CAIRO - Carrying a message of mercy to their community, Ohio Muslims have gathered this week to offer free food, medical checks and clothing to the poor and needy during the holy month of Ramadan in the Over-the-Rhine neighborhood of Cincinnati.
"Volunteers from across the Tri-State have served a hot meal to about 400 low-income people at this event each year since 2003," Karen Dabdoub, director of the Cincinnati office of the Council on American-Islamic Relations-Ohio (CAIR-Cincinnati), said in a press release obtained by OnIslam.net.
Muslims gathered at the 10th Annual Sharing Ramadan in Over-the-Rhine on Sunday, July 22, to feed the needy people in the city.
Starting from noon to 2 pm, fasting Muslims combined their efforts to provide a hot meal, free health checks, non-perishable food items and clothing to people in the Over-the-Rhine neighborhood of Cincinnati.
Ramadan is the holiest month in Islamic calendar.
In Ramadan, adult Muslims abstain from food, drink, smoking and sex between dawn and sunset.
The sick and those traveling are exempt from fasting especially if it poses health risks.
Fasting is meant to teach Muslims patience, self-control and spirituality, and time during the holy month is dedicated for getting closer to Allah though prayers, reading the Noble Qur'an and good deeds.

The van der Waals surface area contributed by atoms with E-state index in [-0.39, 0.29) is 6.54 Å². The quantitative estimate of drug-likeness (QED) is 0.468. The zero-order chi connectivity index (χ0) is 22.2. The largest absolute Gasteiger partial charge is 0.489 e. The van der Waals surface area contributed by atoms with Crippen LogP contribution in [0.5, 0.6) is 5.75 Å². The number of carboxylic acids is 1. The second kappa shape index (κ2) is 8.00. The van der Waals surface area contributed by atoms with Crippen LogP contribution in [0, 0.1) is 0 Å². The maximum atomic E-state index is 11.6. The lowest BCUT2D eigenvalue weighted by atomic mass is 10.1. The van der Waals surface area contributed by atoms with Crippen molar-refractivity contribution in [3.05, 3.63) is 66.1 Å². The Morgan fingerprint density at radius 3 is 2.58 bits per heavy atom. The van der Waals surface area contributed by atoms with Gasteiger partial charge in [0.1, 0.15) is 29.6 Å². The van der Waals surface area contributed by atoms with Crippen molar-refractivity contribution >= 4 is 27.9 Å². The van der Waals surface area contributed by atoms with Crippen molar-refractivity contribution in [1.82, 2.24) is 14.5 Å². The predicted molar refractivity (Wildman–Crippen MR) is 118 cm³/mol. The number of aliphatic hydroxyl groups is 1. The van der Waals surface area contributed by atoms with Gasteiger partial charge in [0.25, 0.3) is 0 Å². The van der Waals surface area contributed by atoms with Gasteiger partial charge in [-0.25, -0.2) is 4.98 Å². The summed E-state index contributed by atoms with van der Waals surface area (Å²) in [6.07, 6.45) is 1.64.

During Ramadan, Muslims dedicate their time during the holy month to become closer to Allah through prayer, self-restraint and good deeds.
It is customary for Muslims to spend part of the days during Ramadan studying the Noble Qur'an.
US Muslims celebrated the start of the holy fasting month on Friday, July 20, making it the first time for Ramadan in 30 years to come in mid July.
The Muslim community holds regular events to help the poor and needy in the city under the teachings of their faith.
"The Cincinnati Muslim community regularly feeds people in this neighborhood during Ramadan and every Friday and Sunday during the year" Dabdoub said.
Although there are no official figures, the United States is believed to be home to between 6-8 million Muslims.
Since the 9/11 attacks, US Muslims have complained of discrimination and stereotypes because of their Islamic attires or identities.
Despite the frenzy, they seized the opportunity to introduce the true message of Islam, through activism.
Extending new bridges into the community, new groups were established, such as American Muslim Voice, founded by Samina Sundas of Palo Alto.
There is also the Council on American-Islamic Relations (CAIR), which was founded to help Muslims engage with their neighbors in civic life.
A Muslim program, Day of Dignity, was also introduced nationwide seven years ago, aiming at serving homeless and vulnerable Americans, whether Muslim or not.
Every year, the nation-wide effort aims to serve more than 20,000 homeless and people in need in 15 cities throughout the United States.People receive health screenings, free food, and a variety of goods depending on their particular city.